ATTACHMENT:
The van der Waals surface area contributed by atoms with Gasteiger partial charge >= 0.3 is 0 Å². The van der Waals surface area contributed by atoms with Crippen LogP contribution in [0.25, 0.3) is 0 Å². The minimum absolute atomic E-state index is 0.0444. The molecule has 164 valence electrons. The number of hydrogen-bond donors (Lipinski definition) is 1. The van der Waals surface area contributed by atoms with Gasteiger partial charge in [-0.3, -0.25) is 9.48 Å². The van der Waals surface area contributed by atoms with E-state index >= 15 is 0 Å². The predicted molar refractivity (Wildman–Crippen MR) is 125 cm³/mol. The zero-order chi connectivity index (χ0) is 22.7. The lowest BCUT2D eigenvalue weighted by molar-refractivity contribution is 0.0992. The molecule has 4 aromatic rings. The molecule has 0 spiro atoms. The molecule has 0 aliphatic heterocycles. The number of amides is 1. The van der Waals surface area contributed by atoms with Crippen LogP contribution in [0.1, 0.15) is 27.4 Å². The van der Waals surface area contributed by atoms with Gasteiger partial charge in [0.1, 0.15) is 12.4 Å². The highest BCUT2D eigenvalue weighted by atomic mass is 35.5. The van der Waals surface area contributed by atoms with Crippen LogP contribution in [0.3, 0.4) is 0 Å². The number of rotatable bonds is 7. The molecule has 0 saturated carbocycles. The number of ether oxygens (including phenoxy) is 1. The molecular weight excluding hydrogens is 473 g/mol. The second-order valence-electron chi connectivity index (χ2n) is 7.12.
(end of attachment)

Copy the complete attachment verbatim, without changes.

The van der Waals surface area contributed by atoms with Gasteiger partial charge >= 0.3 is 0 Å². The van der Waals surface area contributed by atoms with Crippen LogP contribution in [0.25, 0.3) is 0 Å². The minimum absolute atomic E-state index is 0.0444. The molecule has 164 valence electrons. The number of hydrogen-bond donors (Lipinski definition) is 1. The van der Waals surface area contributed by atoms with Gasteiger partial charge in [-0.3, -0.25) is 9.48 Å². The van der Waals surface area contributed by atoms with E-state index >= 15 is 0 Å². The predicted molar refractivity (Wildman–Crippen MR) is 125 cm³/mol. The zero-order chi connectivity index (χ0) is 22.7. The lowest BCUT2D eigenvalue weighted by molar-refractivity contribution is 0.0992. The molecule has 4 aromatic rings. The molecule has 0 spiro atoms. The molecule has 0 aliphatic heterocycles. The number of amides is 1. The van der Waals surface area contributed by atoms with Crippen LogP contribution in [0.1, 0.15) is 27.4 Å². The van der Waals surface area contributed by atoms with Gasteiger partial charge in [0.1, 0.15) is 12.4 Å². The highest BCUT2D eigenvalue weighted by atomic mass is 35.5. The van der Waals surface area contributed by atoms with Crippen LogP contribution in [0.3, 0.4) is 0 Å². The number of rotatable bonds is 7. The molecule has 0 saturated carbocycles. The number of ether oxygens (including phenoxy) is 1. The molecular weight excluding hydrogens is 473 g/mol. The second-order valence-electron chi connectivity index (χ2n) is 7.12.